*** ''Ultimax'' makes ''[[UpdatedRerelease Golden]]'''s GoldenEnding [[labelnote:*]]identical to the True Ending, but with an extended epilogue sequence at the end[[/labelnote]] canon, by [[spoiler:showing Marie to be alive. The individual character endings lead the Investigation Team to their characterizations during the above mentioned ending.]]
** The Protagonists in ''Persona 3'' & ''Persona 4'' are able to date a number of different girls over the course of the game; ''Arena'' makes no explicit reference to any of the possible pairings, but [[ShipTease does hint at]] [[spoiler:Naoto]]'s romantic Social Link.
** ''Persona 3 Portable'' added an optional female protagonist in place of the male protagonist in the initial game; ''Arena'' explicitly refers to the male protagonist.

[[folder:First Person Shooter]]
* ''[[VideoGame/{{ARMA}} Arma 2: Private Military Company]]'' could end with the player character either [[spoiler:honoring the original contract with the UN weapons inspectors]] or [[spoiler:[[FalseFlagOperation gunning them down under the guise of a guerrilla ambush]]]], with the circumstances of ''VideoGame/TakeOnHelicopters'' [[spoiler:with the former player character now a minor NPC antagonist to the new player characters]] strongly suggesting the latter.
* In ''Videogame/{{Borderlands 2}}'', it is stated that Mordecai was the canonical champion of the Mad Moxxi's Underdome Riot DLC of the first game.
** The appearance of Tector Hodunk in ''VideoGame/TalesFromTheBorderlands'' shows that the canon ending to the "Clan Wars" questline in ''Borderlands 2'' is that the Vault Hunters sided with the Hodunks and killed the Zafords. One hopes they weren't kicking themselves ''too'' much when they attempted [[HarderThanHard Ultimate Vault Hunter Mode]] without a Slagga.
* ''VideoGame/Left4Dead'' has the campaign "The Sacrifice", which ends with one of the original Survivors dying in a HeroicSacrifice to allow the others to get to safety. In the game, any of the four characters can make the sacrifice, but the tie-in comic, the ''VideoGame/Left4Dead2'' campaign "The Passing" that this one is a prequel to, and the fact that there is an achievement specifically for Bill sacrificing himself, shows that Bill is officially the one.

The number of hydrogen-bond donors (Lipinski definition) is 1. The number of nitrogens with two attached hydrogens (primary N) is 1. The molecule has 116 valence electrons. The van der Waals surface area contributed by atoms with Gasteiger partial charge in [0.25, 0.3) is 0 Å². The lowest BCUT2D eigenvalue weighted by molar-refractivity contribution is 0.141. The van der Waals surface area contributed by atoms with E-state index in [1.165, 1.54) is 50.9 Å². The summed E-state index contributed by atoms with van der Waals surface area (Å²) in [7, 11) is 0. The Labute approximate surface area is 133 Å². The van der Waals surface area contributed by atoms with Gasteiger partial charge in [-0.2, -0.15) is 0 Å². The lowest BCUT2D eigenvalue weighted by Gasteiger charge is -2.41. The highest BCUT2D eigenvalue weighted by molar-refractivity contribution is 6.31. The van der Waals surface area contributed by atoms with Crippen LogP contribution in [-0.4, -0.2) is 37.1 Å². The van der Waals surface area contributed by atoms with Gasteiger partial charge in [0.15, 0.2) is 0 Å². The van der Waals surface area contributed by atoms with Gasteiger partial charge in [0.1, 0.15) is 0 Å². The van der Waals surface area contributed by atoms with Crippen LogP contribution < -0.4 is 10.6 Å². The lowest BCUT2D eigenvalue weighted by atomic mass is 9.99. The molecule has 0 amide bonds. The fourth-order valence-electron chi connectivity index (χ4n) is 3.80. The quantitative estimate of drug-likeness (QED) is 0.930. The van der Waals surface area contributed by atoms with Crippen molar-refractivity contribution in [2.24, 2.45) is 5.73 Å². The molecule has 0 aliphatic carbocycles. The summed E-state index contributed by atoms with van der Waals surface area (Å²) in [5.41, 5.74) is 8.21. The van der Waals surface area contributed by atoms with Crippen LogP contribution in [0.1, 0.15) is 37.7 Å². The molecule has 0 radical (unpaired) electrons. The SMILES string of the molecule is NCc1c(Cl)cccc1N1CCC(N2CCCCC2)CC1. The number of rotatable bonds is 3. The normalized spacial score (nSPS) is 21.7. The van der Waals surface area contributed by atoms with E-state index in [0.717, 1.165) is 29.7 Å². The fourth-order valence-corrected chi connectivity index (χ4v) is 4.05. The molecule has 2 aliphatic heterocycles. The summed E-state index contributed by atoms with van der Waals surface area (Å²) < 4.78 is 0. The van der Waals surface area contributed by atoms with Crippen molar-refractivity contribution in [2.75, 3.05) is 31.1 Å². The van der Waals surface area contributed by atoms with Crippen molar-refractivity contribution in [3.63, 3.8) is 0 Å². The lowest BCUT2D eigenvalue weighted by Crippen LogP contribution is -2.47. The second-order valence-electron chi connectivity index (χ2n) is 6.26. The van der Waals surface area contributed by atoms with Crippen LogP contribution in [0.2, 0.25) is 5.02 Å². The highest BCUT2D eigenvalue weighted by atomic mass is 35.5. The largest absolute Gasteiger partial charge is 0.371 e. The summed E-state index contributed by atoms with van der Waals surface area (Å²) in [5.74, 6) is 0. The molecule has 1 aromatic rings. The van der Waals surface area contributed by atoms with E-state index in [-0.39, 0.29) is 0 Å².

** Notably, "The Passing" came out a full year before "The Sacrifice", making Bill's death a {{foregone conclusion}}. All the more egregious as the only reason why he's dead in the former is due to his voice actor being unavailable during its production.
* In ''VideoGame/MaxPayne 2: The Fall of Max Payne'', there are two endings: the first one in which [[spoiler:Mona Sax is fatally shot by Vladimir Lem and [[DiedInYourArmsTonight dies in Max's arms]] after he fails to save her]], and the other one that can be obtained in [[HarderThanHard "Dead on Arrival" mode]], in which [[spoiler:she survives being shot]]. Sadly, however, the former one turns out to be canon and carries over to ''Max Payne 3'', [[spoiler:in which Max still feels grieved at the loss of Mona, who had been killed nine years ago; and he has since been dismissed from the NYPD trying to nurse his alcoholism and addiction to painkillers.]]
* ''VideoGame/MetroLastLight'' follows from the "bad" ending of ''VideoGame/{{Metro 2033}}'', as this was the version of the ending that occurred in the original novel. From background dialogue, it's suggested that Arytom went [[Franchise/MassEffect Renegade rather than Paragon]] at least a few times (i.e. OneManArmy killing his way through the Reds and Nazis soldiers on the Bridge rather than stealthing his way past on a PacifistRun), though there's no indication he was a pure Renegade asshole and his thoughtful and introspective narrative throughout the game tends to suggest against it.
* ''VideoGame/{{STALKER}}: Shadow of Chernobyl'' has not one, not two, but ''five'' possible endings. Two of them are secret, only one ending is good to any real degree, and it still leaves things ambiguous as to whether you did the right thing. The "good" ending is the one that is picked up in Call of Pripyat, at which point you find out that, yeah, [[FromBadToWorse things got worse somehow]].

[[folder:Hack and Slash]]
* It was pretty obvious which ending of ''VideoGame/{{Drakengard}}'' was going to be used for the sequel: the only one that could be remotely considered [[BittersweetEnding good]]. Interestingly, the most MindScrew-y ending leads to ''VideoGame/{{NieR}}''.